|Tree Swallow||3½" x 4"||10"||1½"||½"||5' or 10'||open areas with few trees and near water||thickets and forests|
|House Sparrow||3½" x 4"||10"||1½"||½"||5' or 10'||yards and areas of human habitation||far from buildings||Invasive Species: Do NOT allow to nest|
|Red-headed Woodpecker||4" x 5½"||14"||2"||½"||10'||Open areas with few trees||forest interior||fill box half full of aspen shavings|
|Red-bellied Woodpecker||4" x 5½"||14"||2"||½"||10'||yards with large trees||grasslands||fill box half full of aspen shavings|
|Great-crested Flycatcher||5½" x 6"||13"||2"||½"||10'||yards, open areas with large trees, forest edges||grasslands with few trees||add a few inches of aspen shavings|
|European Starling||5½" x 6"||13"||2"||½"||10'||yards and areas of human habitation||deep woods||Invasive Species: Do NOT allow to nest|
|Purple Martin||5½" x 6"||13"||2"||½"||10'||Open areas with few trees and near water||Wooded areas||nests in colonies|
|Northern Flicker||7¼" x 7¾"||24"||2½"||¾"||10'||yards, open areas with widely spaced large trees||forest interior||fill box half full of aspen shavings|
|American Kestrel||7¼" x 7¾"||16"||3"||¾"||10'||open grassy fields with few trees||wooded areas||add a few inches of aspen shavings|
|Screech Owl||7¼" x 7¾"||16"||3"||¾"||10'||yards with mature trees, open woods||grasslands||add a few inches of aspen shavings|
|Wood Duck||7¾" x 9¼"||24"||3" x 4"||¾"||10'||mature trees and pond or creek||places with no bodies of water||add a few inches of aspen shavings|
Mounting Methods for Nest Boxes
The method of mounting nest boxes is as important as the nest box itself.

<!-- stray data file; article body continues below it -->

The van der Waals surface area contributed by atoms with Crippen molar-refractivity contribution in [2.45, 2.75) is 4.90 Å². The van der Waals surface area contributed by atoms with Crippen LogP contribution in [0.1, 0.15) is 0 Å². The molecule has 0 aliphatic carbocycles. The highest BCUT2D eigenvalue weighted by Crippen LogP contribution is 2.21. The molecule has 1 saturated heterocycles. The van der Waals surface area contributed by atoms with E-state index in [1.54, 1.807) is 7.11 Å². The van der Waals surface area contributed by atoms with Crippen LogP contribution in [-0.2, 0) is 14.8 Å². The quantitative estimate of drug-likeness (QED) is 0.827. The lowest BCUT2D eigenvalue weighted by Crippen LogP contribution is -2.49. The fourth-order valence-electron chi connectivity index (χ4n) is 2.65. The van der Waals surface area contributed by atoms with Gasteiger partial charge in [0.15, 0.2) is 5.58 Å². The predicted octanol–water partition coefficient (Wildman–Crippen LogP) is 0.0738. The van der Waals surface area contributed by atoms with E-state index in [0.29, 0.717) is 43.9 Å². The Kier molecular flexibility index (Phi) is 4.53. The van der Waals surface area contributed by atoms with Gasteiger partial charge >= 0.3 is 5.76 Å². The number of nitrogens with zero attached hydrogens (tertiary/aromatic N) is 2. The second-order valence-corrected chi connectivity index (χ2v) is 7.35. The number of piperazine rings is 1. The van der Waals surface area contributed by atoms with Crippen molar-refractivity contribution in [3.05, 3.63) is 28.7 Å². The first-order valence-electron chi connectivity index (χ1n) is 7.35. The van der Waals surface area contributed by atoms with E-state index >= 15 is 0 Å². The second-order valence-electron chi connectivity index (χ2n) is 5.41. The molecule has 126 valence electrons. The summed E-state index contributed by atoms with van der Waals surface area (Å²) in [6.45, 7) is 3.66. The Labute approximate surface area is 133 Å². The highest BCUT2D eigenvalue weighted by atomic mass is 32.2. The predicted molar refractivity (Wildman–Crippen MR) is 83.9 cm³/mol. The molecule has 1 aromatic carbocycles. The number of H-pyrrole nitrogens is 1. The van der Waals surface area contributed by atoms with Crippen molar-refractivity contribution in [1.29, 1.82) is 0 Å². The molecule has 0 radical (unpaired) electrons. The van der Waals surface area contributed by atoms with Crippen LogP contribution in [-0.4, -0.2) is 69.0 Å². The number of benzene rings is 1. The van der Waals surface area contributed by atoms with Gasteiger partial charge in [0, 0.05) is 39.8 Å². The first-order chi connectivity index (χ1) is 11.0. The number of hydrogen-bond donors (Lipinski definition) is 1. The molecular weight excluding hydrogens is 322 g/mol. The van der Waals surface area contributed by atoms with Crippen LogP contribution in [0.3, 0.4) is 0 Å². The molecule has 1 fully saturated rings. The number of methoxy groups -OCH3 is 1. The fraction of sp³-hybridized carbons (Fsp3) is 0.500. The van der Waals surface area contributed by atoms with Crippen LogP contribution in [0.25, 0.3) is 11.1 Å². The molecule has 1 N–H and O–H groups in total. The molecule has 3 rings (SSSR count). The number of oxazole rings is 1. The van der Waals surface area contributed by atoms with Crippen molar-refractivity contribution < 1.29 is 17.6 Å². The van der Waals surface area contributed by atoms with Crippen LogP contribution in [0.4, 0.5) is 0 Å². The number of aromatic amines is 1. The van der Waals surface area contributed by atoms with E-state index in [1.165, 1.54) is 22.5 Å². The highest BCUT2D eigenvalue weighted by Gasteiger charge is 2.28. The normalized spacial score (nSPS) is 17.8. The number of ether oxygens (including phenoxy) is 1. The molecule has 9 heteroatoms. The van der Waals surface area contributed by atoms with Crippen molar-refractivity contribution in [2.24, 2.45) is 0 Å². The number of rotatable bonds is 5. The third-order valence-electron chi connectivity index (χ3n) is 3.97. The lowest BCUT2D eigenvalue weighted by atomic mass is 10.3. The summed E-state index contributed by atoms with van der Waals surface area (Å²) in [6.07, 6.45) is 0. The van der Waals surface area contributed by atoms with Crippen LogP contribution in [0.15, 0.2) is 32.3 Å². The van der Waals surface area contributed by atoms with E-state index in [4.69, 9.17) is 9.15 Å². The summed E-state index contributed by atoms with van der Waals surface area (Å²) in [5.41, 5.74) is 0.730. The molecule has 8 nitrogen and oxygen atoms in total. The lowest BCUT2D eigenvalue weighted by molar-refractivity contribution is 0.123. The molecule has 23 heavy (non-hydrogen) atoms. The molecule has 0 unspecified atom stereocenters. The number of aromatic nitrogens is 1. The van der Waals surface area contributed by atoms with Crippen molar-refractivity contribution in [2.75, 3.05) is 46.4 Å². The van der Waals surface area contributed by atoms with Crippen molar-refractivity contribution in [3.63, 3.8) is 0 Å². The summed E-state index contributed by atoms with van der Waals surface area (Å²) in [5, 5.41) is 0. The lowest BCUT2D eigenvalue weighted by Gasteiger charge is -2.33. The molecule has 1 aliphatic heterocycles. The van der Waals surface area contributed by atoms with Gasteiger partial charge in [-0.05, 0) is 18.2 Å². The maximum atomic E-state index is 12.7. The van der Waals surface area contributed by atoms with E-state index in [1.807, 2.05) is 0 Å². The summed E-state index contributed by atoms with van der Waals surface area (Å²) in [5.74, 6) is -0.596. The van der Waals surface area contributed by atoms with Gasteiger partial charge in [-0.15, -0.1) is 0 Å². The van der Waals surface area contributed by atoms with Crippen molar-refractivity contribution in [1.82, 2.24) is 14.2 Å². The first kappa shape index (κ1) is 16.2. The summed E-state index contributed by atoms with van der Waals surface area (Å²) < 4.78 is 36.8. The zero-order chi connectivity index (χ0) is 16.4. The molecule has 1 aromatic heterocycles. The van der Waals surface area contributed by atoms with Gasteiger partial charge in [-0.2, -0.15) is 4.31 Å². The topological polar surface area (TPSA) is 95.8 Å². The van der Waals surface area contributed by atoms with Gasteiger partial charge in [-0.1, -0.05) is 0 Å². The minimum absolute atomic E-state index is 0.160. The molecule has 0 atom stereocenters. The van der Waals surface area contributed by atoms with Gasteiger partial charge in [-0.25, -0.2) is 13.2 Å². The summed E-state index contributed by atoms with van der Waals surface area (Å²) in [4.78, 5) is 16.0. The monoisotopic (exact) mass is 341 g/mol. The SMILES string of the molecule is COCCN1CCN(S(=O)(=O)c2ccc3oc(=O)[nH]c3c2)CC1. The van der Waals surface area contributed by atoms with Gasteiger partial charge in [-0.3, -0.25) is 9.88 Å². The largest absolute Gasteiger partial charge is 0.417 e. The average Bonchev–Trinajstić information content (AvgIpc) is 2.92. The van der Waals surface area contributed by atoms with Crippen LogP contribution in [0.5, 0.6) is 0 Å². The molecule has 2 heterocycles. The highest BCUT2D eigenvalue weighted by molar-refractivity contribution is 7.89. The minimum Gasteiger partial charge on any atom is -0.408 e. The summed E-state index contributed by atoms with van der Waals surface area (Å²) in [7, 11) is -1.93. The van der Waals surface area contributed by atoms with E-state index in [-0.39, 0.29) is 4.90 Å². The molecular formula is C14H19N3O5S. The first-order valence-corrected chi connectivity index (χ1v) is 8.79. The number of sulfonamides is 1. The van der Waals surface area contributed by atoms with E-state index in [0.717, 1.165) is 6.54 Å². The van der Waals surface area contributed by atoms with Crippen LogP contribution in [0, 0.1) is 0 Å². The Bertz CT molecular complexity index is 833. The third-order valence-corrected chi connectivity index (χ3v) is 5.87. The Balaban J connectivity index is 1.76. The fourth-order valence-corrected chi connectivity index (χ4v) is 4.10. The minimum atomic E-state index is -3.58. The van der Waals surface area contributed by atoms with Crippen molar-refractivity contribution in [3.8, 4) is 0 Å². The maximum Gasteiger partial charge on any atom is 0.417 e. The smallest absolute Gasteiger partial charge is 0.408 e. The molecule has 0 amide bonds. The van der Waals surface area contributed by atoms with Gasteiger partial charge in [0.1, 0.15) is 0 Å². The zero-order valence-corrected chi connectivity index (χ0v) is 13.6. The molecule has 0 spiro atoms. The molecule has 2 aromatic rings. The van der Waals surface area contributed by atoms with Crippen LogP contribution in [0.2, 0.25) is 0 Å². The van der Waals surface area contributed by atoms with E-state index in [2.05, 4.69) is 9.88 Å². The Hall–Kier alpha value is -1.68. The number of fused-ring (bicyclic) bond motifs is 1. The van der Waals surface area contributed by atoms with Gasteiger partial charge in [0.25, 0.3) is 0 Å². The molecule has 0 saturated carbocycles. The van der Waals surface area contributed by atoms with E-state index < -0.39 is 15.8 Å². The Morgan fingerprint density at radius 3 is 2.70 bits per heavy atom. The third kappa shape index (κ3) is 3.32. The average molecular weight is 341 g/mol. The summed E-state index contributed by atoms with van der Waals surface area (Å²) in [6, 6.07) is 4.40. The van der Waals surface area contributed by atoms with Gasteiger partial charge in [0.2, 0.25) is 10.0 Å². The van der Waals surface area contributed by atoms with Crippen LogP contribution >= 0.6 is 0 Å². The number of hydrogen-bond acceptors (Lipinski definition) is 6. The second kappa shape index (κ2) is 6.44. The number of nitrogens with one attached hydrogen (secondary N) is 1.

Use the following table to determine the method that the box is mounted. The box conduit size and mounting height will determine the method used for mounting the nest box.
|Conduit Size||Height||Mounting Method Components||Notes|
|½"||5'||5' of ½" EMT conduit + 3' ½" rebar|
|½"||10'||5' of ½" EMT conduit + 5' of ¾" EMT conduit||10' height seems to be preferred by birds and makes them safer from predators|
|¾"||10'||5' of ¾" EMT conduit + 5' of 1" EMT conduit + T post|
For detailed instruction on mounting various kinds of nest boxes see Mounting a Nest Box.
Nest Box Construction
Building your own nest boxes is not difficult.
- Cut lumber to proper dimension for desired nest box.
- Cut hole in front board
- Score inside front
- Attach nest box trap screws to inside front
- Attach back to side
- Attach floor to side
- Attach other side
- Attach front
- Attach roof
Nest Box Monitoring
Nest boxes must be monitored. They should not be put in place and forgotten.
Unmonitored nest boxes become homes for pest species like house sparrows and starlings. If you aren't willing to monitor your nest boxes, then you shouldn't put them up. Our nest boxes should help our native birds, not hurt them.
By checking nest boxes regularly, problems can be rectified.
Learn more about Nest Box Monitoring.
Mounting Nest Boxes
The method used to mount nest boxes is very important to aid in monitoring nest boxes.
Some nest boxes can be mounted at 5' high which makes them easy to monitor. Some birds require a nest box to be mounted at 10'. When mounting at this height it is best to use a telescoping pole. This allows you to monitor the nest box without using a ladder.
Learn more about Mounting a Nest Box.